Authors Talk: Timothy Reilly

Today we are pleased to welcome Timothy Reilly as our Authors Talk series contributor. Timothy talks about what inspired his story “Nosferatu” and what genre it might fit into.

The story takes its title from Friedrich Wilhelm Murnau’s film adaptation of Bram Stoker’s Dracula. That said, the story is not fantasy, nor “so-called magical realism.” Rather, Timothy evokes the vampire myth to put the reader in a particular and strange mindset. Timothy closes by briefly discussing the origins and benefits of this mindset.

You can read and listen to “Nosferatu” in Superstition Review, Issue 19.

Guest Blog Post, Doug Cornett: I Write Because of Flying Saucers

Doug CornettMaybe it was all the Alf I watched, but from the ages of 7 through 12, my greatest ambition was to be abducted by aliens. My teachers were perplexed: how about astronaut, or fireman, or attorney? It’s not technically an ambition if you don’t have any control over it, I was told. Accepting this truth, I tried to put myself in the most abduction-likely situations. This proved difficult, because standing on my roof was dangerous and there were no cornfields near to hang out in. I settled for loitering in my front yard while staring up at the sky. If they weren’t going to abduct me, I at least wanted to have a good look at them. When I failed to realize even this modest goal, I decided to take measures into my own hands; I’d have to invent a UFO sighting.

It was a warm fall night—I must have been 10—when I got my chance. My parents and I were walking the dog around the block when a brightly lit object appeared above us and scuttled across the suburban sky. It was an airplane; I knew it, my parents knew it, even my golden retriever knew it. But this airplane had a flashing green light, which I had never seen before. This slight anomaly was all I needed to build upon. I told my friends at school about it, adding that it was lightning fast and absolutely silent.

“I had the sensation that I was being watched,” I said in a hushed voice. My friend Joey suggested that I was already being followed by Men in Black. I practiced that distant, harried look I’d seen Richard Dreyfuss have in Close Encounters of the Third Kind. I filled up a notebook with sketches of the craft, wearing down my emerald colored pencil to a nub.

I cultivated this willful self-deception for almost a week until I saw the same green-lighted plane in the half-light of dusk. Faced with the naked truth, I tossed my notebook in the trash. Since nobody, not even Joey, believed me in the first place, it was time to move on from my fantasy.

Now that I am married and have a job that I truly enjoy, I’d rather witness a UFO from a safe distance than be stolen by one. But the desire to see something incredible is still there, and that is why I write. The potential for the extraordinary to occur amid the ordinary is intriguing, for the same reason that an unopened envelope with your name on it has an undeniable magnetic pull. For me, the recognition and celebration of potential energy is central to the act of writing: the potential for an inert character to lurch into motion, or for a sublime moment to overtake a mundane one.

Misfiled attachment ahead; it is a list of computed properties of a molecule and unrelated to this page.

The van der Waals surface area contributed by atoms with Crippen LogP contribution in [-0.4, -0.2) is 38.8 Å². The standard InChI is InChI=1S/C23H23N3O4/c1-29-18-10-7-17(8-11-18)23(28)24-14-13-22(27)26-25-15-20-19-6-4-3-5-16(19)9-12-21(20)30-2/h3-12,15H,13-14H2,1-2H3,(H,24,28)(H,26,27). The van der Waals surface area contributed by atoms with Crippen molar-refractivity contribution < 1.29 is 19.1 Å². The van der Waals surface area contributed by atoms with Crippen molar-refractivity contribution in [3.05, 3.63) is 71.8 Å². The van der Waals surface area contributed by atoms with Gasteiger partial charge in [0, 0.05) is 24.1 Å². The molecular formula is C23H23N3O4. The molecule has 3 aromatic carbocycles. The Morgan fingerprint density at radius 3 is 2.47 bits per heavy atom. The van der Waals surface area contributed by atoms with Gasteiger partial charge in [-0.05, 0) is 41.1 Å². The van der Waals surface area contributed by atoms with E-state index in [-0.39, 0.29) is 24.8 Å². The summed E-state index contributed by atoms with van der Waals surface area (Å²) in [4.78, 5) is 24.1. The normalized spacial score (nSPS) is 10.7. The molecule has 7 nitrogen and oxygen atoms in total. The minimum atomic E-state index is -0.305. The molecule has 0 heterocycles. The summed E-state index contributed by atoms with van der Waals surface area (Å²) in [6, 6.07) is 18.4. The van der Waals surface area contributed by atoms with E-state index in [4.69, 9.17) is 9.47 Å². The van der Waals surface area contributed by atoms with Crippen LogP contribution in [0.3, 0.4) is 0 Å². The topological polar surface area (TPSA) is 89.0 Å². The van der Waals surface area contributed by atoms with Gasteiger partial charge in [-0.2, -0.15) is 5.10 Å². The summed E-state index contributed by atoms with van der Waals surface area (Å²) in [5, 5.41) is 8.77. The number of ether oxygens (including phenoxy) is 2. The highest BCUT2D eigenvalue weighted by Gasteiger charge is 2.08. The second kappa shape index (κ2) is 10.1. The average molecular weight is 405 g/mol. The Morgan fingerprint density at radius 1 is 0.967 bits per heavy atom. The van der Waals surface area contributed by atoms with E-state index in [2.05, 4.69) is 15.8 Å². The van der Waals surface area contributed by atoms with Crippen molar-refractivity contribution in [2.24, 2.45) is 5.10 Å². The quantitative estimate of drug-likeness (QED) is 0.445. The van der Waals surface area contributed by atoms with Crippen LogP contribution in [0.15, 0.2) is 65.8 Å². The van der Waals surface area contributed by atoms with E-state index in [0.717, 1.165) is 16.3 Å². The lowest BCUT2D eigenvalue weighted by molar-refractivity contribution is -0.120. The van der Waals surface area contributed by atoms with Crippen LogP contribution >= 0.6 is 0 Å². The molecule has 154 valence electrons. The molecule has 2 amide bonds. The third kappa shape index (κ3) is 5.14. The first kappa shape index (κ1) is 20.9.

I’ve come to realize that what’s exciting is not that a UFO will appear in an ordinary Tuesday afternoon sky, but that an ordinary Tuesday sky holds this and infinite other possibilities. Whether or not a flying saucer ever appears is ultimately irrelevant; the act of staring up at the sky is creative, and therefore, important.

Guest Post, Colleen Stinchcombe: Are Short Stories the Future of Publishing?

Enter a commercial bookstore – say, Barnes and Noble – and take a look at the display sections. Likely what you will find are different novel-length books, be it fiction, nonfiction, fantasy, or young adult. Enter the shelves and, if you search a little, you will be able to find collections of short stories by some particularly well-known authors, or maybe an entire section devoted to short-story form. For many amateur writers there is a sense that one starts writing short stories only to better understand the structure of a story, but “real writing,” successful writing, involves novels. Short stories are a way of getting one’s name known to better sell a novel later, or a way of generating ideas and themes that will eventually show up in a later novel.

This is not to say that short stories are not an often-used form, but rather that they are not marketed or praised with as much enthusiasm as novels. Book clubs, college essays, even library shelves are more likely to be promoting novels than short fiction.

Is that still true? There are thousands of literary magazines with focus on short stories across the country, and MFA Creative Writing programs are bursting at the seams with hopeful writers – most who are learning to write short stories as their primary craft. Almost three weeks ago, Junot Diaz, an author who won the Pulitzer Prize for his first novel released not another novel but a book of short stories. It is currently fifth on the New York Times Bestseller list for hardcovers. A book of short stories selling well to the general public.

Other writers are taking this risk as well. Emma Donaghue was a finalist for the Man Booker prize for her best-selling novel Room, and recently she released a collection of short stories named Astray. No longer are short stories something authors do until they can get a book deal – now the short stories are book deals in themselves.